I wanted to reflect on an experience from over ten years ago. It was the summer of 2007. I was living in Millersville for the summer. Most of my friends graduated that May, but I still had another semester left. College was a great experience. I met a lot of cool people, played in a band, and discovered Jesus Christ. So much had happened in those four short years. But I was still immature.
When I graduated high school, one of my goals or dreams or hopes, was to find a girlfriend during college. This didn’t happen, other than a girlfriend that lasted a month. During the summer of 2007, I was either a groomsmen or a guest at several weddings. It was difficult to see my friends find the one thing I longed for but hadn’t found.
That summer started a season of walking back from my faith a little bit. I didn’t go agnostic or full-atheist. And I didn’t doubt that God existed. It was more of believing that God had let me down. This feeling would hit its peak the following year, after moving back home and failing to find a meaningful job all summer.
And while this feeling of being let down contributed to this walking back, there were other factors as well. Most of my close friends were no longer around. I was being tugged between two churches, never fully grounded in either. While playing music at two churches seemed like a good idea, I realized later that this was a terrible idea. I wonder if things would have been different if I was fully integrated into a single church during that time.
With all of those factors at play, sometimes I chose not to go to church. I justed wanted a different pace some Sunday mornings. Maybe I would sleep in. Maybe I would go for a walk. And sometimes, I would hang out at a coffee shop.
One of those Sundays, I hung out at our local coffee shop, the George Street Cafe. I do remember having a copy of Bass Player magazine. But I don’t remember having my Bible with me. One of my friends stopped by the cafe later in the morning (after church). She was surprised (and I think a little shocked) when I told her I hadn’t gone to church that morning. And I did feel a little judged during that interaction. I hadn’t stopped going to church altogether - I would just skip some weeks.
The problem wasn’t skipping church. The problem was that my faith was starting to be shaken, and I didn’t have anybody to help me walk through that journey. I needed people to help me process my feelings that God had let me down. I needed people to help me see that I had some immaturity to work through.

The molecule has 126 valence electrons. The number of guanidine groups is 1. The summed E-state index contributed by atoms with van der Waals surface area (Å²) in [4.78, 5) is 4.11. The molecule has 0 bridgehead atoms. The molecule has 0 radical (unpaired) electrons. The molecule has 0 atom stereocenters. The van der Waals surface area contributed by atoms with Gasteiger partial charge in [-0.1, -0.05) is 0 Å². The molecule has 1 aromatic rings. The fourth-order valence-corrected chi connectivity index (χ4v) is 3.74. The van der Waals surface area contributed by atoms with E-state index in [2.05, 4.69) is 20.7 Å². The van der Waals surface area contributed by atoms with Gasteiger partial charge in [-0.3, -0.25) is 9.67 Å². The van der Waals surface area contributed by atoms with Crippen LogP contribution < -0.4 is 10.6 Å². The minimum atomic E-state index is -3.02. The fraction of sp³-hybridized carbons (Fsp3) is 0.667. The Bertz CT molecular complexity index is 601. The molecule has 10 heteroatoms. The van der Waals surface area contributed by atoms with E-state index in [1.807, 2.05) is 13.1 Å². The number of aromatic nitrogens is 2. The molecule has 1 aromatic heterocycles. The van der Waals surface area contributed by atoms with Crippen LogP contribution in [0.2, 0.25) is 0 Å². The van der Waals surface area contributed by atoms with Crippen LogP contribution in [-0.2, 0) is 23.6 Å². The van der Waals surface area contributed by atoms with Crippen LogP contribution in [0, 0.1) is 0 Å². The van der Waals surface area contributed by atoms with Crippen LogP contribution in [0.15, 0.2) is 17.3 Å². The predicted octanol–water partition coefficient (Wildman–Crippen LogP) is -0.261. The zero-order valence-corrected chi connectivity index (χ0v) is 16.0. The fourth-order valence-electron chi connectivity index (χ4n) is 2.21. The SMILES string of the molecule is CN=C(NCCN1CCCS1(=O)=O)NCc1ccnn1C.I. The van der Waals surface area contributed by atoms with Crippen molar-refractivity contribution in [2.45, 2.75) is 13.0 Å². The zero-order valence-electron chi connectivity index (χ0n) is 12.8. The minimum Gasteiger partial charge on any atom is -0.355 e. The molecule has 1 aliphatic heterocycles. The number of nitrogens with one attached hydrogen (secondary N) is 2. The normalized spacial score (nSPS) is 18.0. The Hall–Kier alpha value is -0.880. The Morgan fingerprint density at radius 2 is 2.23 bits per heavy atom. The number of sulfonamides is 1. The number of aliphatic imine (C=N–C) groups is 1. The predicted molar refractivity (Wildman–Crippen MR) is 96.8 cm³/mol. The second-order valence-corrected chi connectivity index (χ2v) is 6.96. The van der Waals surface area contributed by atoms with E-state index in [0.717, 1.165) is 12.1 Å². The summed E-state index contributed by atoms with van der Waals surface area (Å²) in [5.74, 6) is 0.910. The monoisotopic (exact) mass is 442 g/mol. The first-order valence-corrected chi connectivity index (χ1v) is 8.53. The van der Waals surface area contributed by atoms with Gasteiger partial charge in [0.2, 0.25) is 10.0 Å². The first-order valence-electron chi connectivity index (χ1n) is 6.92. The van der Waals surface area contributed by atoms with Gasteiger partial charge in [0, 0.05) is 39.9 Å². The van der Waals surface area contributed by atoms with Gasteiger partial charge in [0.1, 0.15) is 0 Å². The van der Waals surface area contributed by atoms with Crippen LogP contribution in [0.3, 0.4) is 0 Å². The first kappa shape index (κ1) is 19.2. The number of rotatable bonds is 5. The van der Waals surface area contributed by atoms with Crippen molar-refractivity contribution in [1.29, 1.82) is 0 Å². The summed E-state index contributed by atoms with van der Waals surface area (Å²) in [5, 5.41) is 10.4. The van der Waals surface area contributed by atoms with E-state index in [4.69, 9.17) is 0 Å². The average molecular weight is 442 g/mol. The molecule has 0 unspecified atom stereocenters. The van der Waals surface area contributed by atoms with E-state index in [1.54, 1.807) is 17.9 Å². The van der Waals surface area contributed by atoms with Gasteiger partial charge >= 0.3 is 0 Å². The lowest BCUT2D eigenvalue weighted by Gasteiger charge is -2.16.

Unfortunately, I felt more or less alone on that journey the entire time. Reflecting on that experience at the coffee shop, I suppose that I wish my friend would have started a conversation about how I was doing as a person. It was over ten years ago. Perhaps she did try, but I refused. I wish some of my close friends would have been around that summer to help keep me anchored in the faith. But they were all moving on to the next stages of their lives. I felt like I was being left behind.
I think it is normal for people to go through periods of doubt or questioning in their faith. This isn’t something Christians or the organized church should fear. In my experience, people seem to assume if you start to question some of the things were were raised to believe, you will definitely leave the faith. But that is a false assumption.
Yes, sometimes people will leave the faith. But sometimes people’s faith will grow stronger. Maybe after the experience, the person’s faith may look different than what they were raised in. They may disagree with you on some points. That is okay. Acceptance is not the same thing as agreement. You can accept another individual as a fellow Christian, while at the same time disagreeing with them on things.
We need to support people during their journeys of wrestling through the faith. Try not to get hung up on where they will land. Focus on the fact they are your friend, and that you love them. If they are actually your friend, you should be able to lean in and support them, even if it’s a little uncomfortable.
I want us to get to a point where people won’t be afraid to tell friends, family, or fellow church members that they are going through a season of questioning or doubt. Where they won’t be afraid of getting grilled or scolded on how they are going down a dangerous path. A point where they will believe that they will receive empathy, and find out that is exactly what they received.
I’ve recently been hearing a song on the radio by the band All Sons and Daughters called “Oh How I Need You.” There is a beautiful line in this song: